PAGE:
As part of the month of forgiveness and repentance that leads up to Yom Kippur, President Reuven Rivlin visited many individuals who had submitted to him requests for clemency and pardon, with which he has dealt with as president.
After visiting a hostel for former women prisoners, Rivlin continued to a day center for young people released from prison.
The hostel is a ‘half-way house’ for women released on license as they return to society, which helps them enter the work force and to transition to independent living. During his visit, the president talked with women residents of the hostel, including Dalal Da’ud who was convicted of the murder of her husband and sentenced to life imprisonment. In 2010, her sentence was reduced to 30 years. In May 2017, her sentence was reduced by a presidential pardon to 24 years and 4 months, and she was able to go before the parole board at that time.
On one of her visits to the Neve Tirtza womens’ prison, the president’s late wife Nechama ז”ל met Dalal Da’ud. Nechama left a particularly deep impression on Da’ud, and was with her during as she carried out her sentence. When Nechama was in hospital, Dalal sent her a letter in which she thanked her for the warmth and understanding she had shown on every visit to the prison, and after her death, Dalal wrote to the Rivlin family and sent her condolences.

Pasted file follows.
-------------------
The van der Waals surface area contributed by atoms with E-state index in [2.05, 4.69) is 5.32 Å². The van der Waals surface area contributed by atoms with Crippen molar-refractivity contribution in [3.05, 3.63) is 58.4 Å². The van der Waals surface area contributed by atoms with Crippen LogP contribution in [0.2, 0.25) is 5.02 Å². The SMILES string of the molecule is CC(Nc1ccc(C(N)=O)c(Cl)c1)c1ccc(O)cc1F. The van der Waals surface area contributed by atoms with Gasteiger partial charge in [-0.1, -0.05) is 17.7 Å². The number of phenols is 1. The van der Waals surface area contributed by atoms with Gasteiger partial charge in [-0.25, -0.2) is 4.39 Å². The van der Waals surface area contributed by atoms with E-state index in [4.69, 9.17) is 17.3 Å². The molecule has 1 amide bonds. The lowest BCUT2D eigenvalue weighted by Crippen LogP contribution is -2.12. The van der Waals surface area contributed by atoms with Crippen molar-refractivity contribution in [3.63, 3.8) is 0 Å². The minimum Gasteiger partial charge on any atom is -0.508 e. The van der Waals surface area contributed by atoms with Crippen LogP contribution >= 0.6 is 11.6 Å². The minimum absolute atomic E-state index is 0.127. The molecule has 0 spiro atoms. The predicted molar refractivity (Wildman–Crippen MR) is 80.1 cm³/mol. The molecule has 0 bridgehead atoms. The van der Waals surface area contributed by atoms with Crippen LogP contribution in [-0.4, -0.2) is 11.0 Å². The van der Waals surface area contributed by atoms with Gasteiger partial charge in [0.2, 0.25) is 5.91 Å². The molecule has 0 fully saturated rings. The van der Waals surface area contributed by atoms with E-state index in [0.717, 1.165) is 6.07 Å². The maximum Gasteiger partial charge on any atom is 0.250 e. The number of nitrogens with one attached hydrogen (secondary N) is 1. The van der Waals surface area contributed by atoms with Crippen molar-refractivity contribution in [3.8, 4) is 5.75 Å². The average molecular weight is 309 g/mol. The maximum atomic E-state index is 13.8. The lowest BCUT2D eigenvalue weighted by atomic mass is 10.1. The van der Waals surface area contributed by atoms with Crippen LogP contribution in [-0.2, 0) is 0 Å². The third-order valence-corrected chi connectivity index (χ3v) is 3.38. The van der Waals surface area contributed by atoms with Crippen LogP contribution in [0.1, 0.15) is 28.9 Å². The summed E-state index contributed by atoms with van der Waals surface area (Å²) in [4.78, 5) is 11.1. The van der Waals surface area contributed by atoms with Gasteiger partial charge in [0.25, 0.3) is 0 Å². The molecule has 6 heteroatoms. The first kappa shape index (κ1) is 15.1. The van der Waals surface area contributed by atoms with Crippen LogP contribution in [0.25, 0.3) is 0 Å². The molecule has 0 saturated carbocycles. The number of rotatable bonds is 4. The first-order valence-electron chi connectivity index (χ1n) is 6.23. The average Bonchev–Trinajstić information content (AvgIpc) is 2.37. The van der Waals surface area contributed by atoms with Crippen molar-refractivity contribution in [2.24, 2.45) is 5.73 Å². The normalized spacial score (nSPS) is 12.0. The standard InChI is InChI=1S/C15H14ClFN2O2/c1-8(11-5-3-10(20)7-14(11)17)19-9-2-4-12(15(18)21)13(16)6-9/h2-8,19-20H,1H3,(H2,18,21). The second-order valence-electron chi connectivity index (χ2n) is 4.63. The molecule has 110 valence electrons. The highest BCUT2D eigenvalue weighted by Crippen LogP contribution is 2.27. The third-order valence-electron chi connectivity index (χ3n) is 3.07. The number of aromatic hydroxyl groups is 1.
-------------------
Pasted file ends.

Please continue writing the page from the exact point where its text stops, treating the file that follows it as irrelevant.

Dalal told the president of the difficulties, particularly at present, with regard to violence against women. She said that she had approached all possible authorities to request help and that she felt very much alone. Dalal shared with the president the steps that she was taking on the road to personal and family rehabilitation, and of the long road still ahead of her. “We must make sure that women are listened to before they are judged. If I had found someone to listen to me, just one person, someone to help me, I would not have gone through everything that I have. Prison does not rehabilitate people who have suffered violence. Real rehabilitation happens here.”
President Rivlin said, “After the month of Selichot – penitential prayers – and during the ten days of repentance, this is the time for forgiveness: to request it and to grant it, as individuals and as a society”
“I am stronger today because here people ask me how I am, every day. There are people who care about me, every day. That is how I know I will succeed,” said R, a resident of the hostel for women released from.